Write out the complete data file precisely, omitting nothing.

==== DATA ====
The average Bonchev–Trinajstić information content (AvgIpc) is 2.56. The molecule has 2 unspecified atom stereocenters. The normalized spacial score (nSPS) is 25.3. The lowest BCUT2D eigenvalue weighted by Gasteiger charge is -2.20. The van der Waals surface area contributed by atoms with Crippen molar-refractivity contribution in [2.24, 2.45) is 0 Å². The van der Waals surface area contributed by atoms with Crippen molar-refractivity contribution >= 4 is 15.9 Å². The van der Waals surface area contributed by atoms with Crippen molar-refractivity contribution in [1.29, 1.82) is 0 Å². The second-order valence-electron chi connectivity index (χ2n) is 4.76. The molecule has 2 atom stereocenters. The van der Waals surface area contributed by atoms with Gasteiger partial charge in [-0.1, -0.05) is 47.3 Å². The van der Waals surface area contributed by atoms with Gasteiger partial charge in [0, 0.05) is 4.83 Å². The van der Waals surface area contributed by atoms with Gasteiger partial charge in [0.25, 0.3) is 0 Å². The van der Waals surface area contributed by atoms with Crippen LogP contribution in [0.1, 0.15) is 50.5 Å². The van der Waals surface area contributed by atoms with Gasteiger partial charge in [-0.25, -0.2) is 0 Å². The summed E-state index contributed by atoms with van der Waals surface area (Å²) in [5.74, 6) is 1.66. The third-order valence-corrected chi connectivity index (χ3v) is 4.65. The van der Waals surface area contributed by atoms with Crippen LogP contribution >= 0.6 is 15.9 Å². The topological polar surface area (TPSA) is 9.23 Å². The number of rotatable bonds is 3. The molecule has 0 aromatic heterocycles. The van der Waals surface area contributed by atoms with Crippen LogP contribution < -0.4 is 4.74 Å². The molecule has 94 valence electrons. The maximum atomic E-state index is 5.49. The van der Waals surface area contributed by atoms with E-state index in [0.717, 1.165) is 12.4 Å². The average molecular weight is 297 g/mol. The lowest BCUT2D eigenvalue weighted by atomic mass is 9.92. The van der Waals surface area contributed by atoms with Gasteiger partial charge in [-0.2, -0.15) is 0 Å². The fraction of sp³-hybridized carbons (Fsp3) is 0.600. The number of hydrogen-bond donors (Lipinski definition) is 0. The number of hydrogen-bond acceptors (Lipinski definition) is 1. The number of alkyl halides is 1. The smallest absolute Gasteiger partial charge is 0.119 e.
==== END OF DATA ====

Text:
The average Bonchev–Trinajstić information content (AvgIpc) is 2.56. The molecule has 2 unspecified atom stereocenters. The normalized spacial score (nSPS) is 25.3. The lowest BCUT2D eigenvalue weighted by Gasteiger charge is -2.20. The van der Waals surface area contributed by atoms with Crippen molar-refractivity contribution in [2.24, 2.45) is 0 Å². The van der Waals surface area contributed by atoms with Crippen molar-refractivity contribution >= 4 is 15.9 Å². The van der Waals surface area contributed by atoms with Crippen molar-refractivity contribution in [1.29, 1.82) is 0 Å². The second-order valence-electron chi connectivity index (χ2n) is 4.76. The molecule has 2 atom stereocenters. The van der Waals surface area contributed by atoms with Gasteiger partial charge in [-0.1, -0.05) is 47.3 Å². The van der Waals surface area contributed by atoms with Gasteiger partial charge in [0, 0.05) is 4.83 Å². The van der Waals surface area contributed by atoms with Gasteiger partial charge in [0.25, 0.3) is 0 Å². The van der Waals surface area contributed by atoms with Crippen LogP contribution in [0.1, 0.15) is 50.5 Å². The van der Waals surface area contributed by atoms with Gasteiger partial charge in [-0.25, -0.2) is 0 Å². The summed E-state index contributed by atoms with van der Waals surface area (Å²) in [5.74, 6) is 1.66. The third-order valence-corrected chi connectivity index (χ3v) is 4.65. The van der Waals surface area contributed by atoms with Crippen LogP contribution >= 0.6 is 15.9 Å². The topological polar surface area (TPSA) is 9.23 Å². The number of rotatable bonds is 3. The molecule has 0 aromatic heterocycles. The van der Waals surface area contributed by atoms with Crippen LogP contribution < -0.4 is 4.74 Å². The molecule has 94 valence electrons. The maximum atomic E-state index is 5.49. The van der Waals surface area contributed by atoms with E-state index in [0.717, 1.165) is 12.4 Å². The average molecular weight is 297 g/mol. The lowest BCUT2D eigenvalue weighted by atomic mass is 9.92. The van der Waals surface area contributed by atoms with Gasteiger partial charge in [-0.2, -0.15) is 0 Å². The fraction of sp³-hybridized carbons (Fsp3) is 0.600. The number of hydrogen-bond donors (Lipinski definition) is 0. The number of hydrogen-bond acceptors (Lipinski definition) is 1. The number of alkyl halides is 1. The smallest absolute Gasteiger partial charge is 0.119 e.